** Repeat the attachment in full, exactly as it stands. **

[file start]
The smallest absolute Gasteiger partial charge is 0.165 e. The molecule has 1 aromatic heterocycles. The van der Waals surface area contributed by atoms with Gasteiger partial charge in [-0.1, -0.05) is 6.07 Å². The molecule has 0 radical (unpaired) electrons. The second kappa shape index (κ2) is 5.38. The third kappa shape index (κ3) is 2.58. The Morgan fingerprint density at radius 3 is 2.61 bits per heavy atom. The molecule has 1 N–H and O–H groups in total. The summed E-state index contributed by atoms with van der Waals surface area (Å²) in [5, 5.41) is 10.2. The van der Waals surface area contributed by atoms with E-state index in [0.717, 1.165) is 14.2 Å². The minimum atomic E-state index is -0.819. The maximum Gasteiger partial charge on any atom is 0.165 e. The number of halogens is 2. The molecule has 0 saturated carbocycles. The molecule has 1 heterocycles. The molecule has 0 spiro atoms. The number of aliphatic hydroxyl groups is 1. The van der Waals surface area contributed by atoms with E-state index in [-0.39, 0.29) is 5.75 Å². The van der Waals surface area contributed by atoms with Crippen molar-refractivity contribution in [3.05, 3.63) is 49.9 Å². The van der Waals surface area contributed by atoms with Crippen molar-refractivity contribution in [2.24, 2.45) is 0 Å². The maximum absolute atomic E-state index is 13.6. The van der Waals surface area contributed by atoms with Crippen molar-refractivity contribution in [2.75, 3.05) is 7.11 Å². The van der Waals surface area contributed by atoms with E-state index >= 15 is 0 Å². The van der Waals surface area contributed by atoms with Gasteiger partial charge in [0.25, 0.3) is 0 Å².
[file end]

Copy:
The smallest absolute Gasteiger partial charge is 0.165 e. The molecule has 1 aromatic heterocycles. The van der Waals surface area contributed by atoms with Gasteiger partial charge in [-0.1, -0.05) is 6.07 Å². The molecule has 0 radical (unpaired) electrons. The second kappa shape index (κ2) is 5.38. The third kappa shape index (κ3) is 2.58. The Morgan fingerprint density at radius 3 is 2.61 bits per heavy atom. The molecule has 1 N–H and O–H groups in total. The summed E-state index contributed by atoms with van der Waals surface area (Å²) in [5, 5.41) is 10.2. The van der Waals surface area contributed by atoms with E-state index in [0.717, 1.165) is 14.2 Å². The minimum atomic E-state index is -0.819. The maximum Gasteiger partial charge on any atom is 0.165 e. The number of halogens is 2. The molecule has 0 saturated carbocycles. The molecule has 1 heterocycles. The molecule has 0 spiro atoms. The number of aliphatic hydroxyl groups is 1. The van der Waals surface area contributed by atoms with E-state index in [-0.39, 0.29) is 5.75 Å². The van der Waals surface area contributed by atoms with Crippen molar-refractivity contribution in [3.05, 3.63) is 49.9 Å². The van der Waals surface area contributed by atoms with Crippen molar-refractivity contribution in [2.24, 2.45) is 0 Å². The maximum absolute atomic E-state index is 13.6. The van der Waals surface area contributed by atoms with Crippen molar-refractivity contribution in [2.75, 3.05) is 7.11 Å². The van der Waals surface area contributed by atoms with E-state index >= 15 is 0 Å². The van der Waals surface area contributed by atoms with Gasteiger partial charge in [0.25, 0.3) is 0 Å².